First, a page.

29. 29. Standard Labeling • Agent dispensed to study subjects should be clearly labeled as an investigation drug. • Caution: Drug Limited by Federal Law to Investigational Use Only • Warning Labels – Subject Name / Hospital MRN – Subject Study Number – Hospital or Clinic Name – Administration instructions – Accepted name of drug and dose – Number of units or total volume – Date agent prepared and expiration date – IRB number – Ordering physician name and pharmacist name – Name, address and phone number of dispensing pharmacy
  30. 30. Sample Kit Box Label Sample Tube/Vial Label Blinded Inv Drug Kit Labels
  31. 31. CPOE and EPRESCRIBING The first national e-prescribing conference following the release of new rules and regulations borne from the Medicare Improvements for Patients and Providers Act of 2008 (MIPPA) The World Health Care Congress Leadership Summit on – ePrescribing & Medication Management Nov. 17, 2008 Westin Tyson's Corner – Falls Church, VA
  32. 32. Computerized Physician Order Entry • RPH Assigned, 1st Draft • Draft completed • RPh, Reviewed • Sent to nursing for review • Returned to RPh for edits • Sent to Eclypsis IT • Received back from Eclypsis IT • Screen Shot in Review by RPh • Screen Shot sent to nursing • Screen Shot sent to Eclypsis IT • Order set not finalized by PI • Order set approved by PI • All signatures
  33. 33. CPOE Example
  34. 34. CUMC and NYPH Investigational Drug Policies JCAHO Requirement Distribution of investigational drugs administered to patients cared for within a health care organization be under the central control of the hospital pharmacy department • Any use of an investigational drug must be approved by the Columbia University Institutional Review Board • All research protocols using investigational drugs must contain the investigational drug information required to be provided in a Columbia University IRB submission. • Any use of an investigational drug must be approved by the Columbia University Institutional Review Board • All research protocols using investigational drugs must contain the investigational drug information required to be provided in a Columbia University IRB submission. NYPH Policy CUMC Policy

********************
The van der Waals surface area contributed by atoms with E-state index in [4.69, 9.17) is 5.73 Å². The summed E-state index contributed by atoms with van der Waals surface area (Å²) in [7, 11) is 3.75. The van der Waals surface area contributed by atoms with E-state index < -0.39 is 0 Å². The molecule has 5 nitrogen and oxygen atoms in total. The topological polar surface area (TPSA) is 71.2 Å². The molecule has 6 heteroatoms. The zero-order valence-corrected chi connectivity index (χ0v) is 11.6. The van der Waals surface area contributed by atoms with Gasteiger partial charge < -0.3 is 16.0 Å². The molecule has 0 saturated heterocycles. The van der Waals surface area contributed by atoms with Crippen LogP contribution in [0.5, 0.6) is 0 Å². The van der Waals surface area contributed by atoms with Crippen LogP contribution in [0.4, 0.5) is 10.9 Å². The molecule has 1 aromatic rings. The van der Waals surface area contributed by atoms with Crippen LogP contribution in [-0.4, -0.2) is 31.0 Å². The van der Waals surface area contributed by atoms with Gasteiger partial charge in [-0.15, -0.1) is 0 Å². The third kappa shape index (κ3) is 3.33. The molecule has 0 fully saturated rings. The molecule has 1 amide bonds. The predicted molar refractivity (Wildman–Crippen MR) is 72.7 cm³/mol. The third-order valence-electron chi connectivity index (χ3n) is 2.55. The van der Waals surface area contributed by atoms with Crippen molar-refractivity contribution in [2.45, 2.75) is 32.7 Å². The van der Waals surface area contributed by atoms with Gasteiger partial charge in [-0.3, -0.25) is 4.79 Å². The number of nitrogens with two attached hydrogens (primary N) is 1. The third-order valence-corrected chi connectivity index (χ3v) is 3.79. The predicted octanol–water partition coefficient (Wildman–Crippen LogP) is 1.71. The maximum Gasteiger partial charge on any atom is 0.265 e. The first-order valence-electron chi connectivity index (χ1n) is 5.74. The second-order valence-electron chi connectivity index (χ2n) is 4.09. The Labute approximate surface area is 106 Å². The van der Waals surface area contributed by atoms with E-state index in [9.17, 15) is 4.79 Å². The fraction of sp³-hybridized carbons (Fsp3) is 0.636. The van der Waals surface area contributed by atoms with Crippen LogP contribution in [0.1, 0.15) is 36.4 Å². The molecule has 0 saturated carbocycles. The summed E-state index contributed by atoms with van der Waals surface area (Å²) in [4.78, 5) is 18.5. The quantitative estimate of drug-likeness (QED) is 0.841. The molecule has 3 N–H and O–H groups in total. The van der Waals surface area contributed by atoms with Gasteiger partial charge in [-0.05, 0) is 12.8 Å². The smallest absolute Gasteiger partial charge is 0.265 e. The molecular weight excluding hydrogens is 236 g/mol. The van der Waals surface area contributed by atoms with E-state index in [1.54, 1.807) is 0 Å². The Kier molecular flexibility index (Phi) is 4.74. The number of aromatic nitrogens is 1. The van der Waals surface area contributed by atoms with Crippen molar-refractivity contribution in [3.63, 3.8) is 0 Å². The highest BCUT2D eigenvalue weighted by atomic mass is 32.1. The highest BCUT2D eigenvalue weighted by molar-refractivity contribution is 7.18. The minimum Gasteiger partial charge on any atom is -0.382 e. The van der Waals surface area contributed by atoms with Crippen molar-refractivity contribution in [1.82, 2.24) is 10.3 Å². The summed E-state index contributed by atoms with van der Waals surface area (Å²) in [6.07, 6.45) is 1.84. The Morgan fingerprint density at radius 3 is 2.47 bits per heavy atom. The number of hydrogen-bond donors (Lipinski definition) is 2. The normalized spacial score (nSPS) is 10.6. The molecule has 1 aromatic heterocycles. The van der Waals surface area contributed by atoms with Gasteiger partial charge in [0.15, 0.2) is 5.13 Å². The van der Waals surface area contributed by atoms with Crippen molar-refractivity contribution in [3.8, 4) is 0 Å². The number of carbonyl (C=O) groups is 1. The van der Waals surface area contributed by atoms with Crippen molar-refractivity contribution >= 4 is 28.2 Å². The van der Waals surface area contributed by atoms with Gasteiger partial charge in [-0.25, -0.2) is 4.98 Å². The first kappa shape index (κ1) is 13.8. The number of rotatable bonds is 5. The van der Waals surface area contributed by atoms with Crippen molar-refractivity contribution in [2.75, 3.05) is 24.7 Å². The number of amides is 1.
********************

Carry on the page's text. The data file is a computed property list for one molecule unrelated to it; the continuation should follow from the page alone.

35. 35. CUMC and NYPH Investigational Drug Policies JCAHO Requirement Distribution of investigational drugs administered to patients cared for within a health care organization be under the central control of the hospital pharmacy department. • Orders in Hospital medication profiling system • Orders must be written and made available in the patient’s medical record and pharmacy medication profiling system. NYPH Policy CUMC Policy
  36. 36. CUMC and NYPH Investigational Drug Policies JCAHO Requirement Distribution of investigational drugs administered to patients cared for within a health care organization be under the central control of the hospital pharmacy department. • Pharmacy Dept will order, store, inventory, dispense, destroy/return all investigational drug. • The RP will order, store, inventory, dispense and destroy/ return all investigational drug. NYPH Policy CUMC Policy
  37. 37. CUMC and NYPH Investigational Drug Policies JCAHO Requirement Distribution of investigational drugs administered to patients cared for within a health care organization be under the central control of the hospital pharmacy department. • Pharmacy Department will only dispense with a valid order. • The RP will only dispense an investigational drug subsequent to a valid order by an authorized investigator. NYPH Policy CUMC Policy
  38. 38. Net Revenue per Project over 9 Years Per project revenue by research group Only group 1 has all values above $0.00 Groups 3 and 4 are all served without revenue Group 0 and 1 are used to supplement losses in all other groups
  39. 39. Revenue:Expense Ratios over 9 years Close to 1.0
  40. 40. “That Research Pharmacy sure does a great job ! “
  41. 41. Thanks for listening, and for supporting safe dispensing practices!